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Pink ball won’t cost Rogers his Test spot

Cricket Australia has stressed their early-season pink ball trial won’t end under-pressure opener Chris Rogers’ Test career.

深圳桑拿网

The colour-blind Rogers has withdrawn from Victoria’s day-night Sheffield Shield clash against Tasmania, starting on Friday afternoon, due to his difficulties in sighting the pink ball.

Coming off a disappointing series against Pakistan, the 37-year-old’s position is under threat and his four-day absence won’t help in holding off top-order challenges from Phil Hughes and Shane Watson.

But CA team performance manager Pat Howard insists the left-hander’s withdrawal won’t be a major factor in selection for the first Test against India, starting December 5 in Brisbane.

“The selectors have reiterated that no player is judged on one match,” Howard said.

“The four-man selection panel rate players on their consistency over a period of time and particularly their ability to perform in pressure situations.”

Rogers – who averages 36.06 in 16 Tests, and 33.25 this year – has also denied his rest should affect his selection chances, especially following a big season of English county cricket for Middlesex.

“I’ve played more first-class cricket than just about anyone in the world this year, so I don’t think sitting out one match for Victoria will affect me too much,” he said.

CA has pushed ahead with pink ball trials as they aim to stage a proposed day-night Test match against New Zealand in Adelaide next summer.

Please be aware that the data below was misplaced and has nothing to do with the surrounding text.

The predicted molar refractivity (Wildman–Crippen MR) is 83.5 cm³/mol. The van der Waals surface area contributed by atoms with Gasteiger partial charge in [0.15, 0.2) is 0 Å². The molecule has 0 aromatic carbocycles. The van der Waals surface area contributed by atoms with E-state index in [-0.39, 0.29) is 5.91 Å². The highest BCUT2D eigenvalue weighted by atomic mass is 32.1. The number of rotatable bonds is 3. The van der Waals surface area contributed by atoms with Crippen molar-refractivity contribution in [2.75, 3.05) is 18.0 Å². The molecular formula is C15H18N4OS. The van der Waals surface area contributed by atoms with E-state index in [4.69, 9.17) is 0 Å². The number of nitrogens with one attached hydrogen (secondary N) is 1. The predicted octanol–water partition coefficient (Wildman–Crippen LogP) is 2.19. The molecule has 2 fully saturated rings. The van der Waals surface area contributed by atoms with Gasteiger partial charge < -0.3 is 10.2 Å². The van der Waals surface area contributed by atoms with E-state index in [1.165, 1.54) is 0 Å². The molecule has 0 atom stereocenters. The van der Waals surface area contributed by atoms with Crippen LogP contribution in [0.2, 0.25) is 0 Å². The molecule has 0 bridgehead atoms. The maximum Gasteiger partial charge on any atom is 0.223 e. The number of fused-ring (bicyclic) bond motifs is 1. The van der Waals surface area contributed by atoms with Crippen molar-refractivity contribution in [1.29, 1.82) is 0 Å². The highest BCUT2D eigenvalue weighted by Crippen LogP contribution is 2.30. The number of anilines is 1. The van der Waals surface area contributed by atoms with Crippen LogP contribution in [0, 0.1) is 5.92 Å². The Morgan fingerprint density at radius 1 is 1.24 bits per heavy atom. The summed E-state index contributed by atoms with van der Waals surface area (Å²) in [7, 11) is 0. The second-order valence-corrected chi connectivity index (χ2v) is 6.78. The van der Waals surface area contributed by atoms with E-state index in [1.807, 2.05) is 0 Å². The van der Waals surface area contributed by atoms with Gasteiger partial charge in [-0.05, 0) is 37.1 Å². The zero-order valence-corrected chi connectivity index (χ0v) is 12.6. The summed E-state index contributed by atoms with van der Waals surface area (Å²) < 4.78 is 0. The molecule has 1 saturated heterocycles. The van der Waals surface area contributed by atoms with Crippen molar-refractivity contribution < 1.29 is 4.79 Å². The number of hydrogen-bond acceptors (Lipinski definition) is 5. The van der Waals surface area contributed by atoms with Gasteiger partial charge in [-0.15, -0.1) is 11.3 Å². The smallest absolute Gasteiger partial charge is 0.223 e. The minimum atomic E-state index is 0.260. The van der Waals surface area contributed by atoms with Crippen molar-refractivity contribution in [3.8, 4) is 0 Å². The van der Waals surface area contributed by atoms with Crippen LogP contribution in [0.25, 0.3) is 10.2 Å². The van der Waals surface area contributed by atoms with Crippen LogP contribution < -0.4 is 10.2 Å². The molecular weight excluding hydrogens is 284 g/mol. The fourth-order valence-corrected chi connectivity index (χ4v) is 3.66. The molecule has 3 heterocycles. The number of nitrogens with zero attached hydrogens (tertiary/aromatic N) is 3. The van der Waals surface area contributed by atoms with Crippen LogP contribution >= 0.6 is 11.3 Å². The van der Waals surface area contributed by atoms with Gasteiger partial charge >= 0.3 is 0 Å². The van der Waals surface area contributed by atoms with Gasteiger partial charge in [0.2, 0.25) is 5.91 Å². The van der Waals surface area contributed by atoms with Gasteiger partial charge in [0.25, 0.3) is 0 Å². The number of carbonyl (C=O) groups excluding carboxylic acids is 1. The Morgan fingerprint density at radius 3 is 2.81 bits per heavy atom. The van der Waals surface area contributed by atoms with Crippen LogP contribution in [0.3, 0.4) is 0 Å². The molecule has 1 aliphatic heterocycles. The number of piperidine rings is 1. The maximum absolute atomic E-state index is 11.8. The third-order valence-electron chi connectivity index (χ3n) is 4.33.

But Victorian coach Greg Shipperd has argued CA should have waited until later in the season to unleash what they view as an improved pink ball in Shield cricket.

The new Kookaburra ball, which has green stitching on the seam instead of white, also appears quite different to the pink Duke that Rogers faced in Abu Dhabi four years ago.

Rogers, who had lodged his concerns with a sympathetic Howard, would only have had one training session facing the new ball.

He understood the trials were being conducted for the future of Test cricket and acknowledged it was important to make the ball more visible.

“I just haven’t had the opportunity to practice with (the new Kookaburra ball) because I’ve been playing so much,” he said.

“Given my last experience with day-night first-class cricket four years ago had its challenges for me, there are still a lot of unknowns and doubt about it from my perspective, so I’ve decided to sit this one out.”

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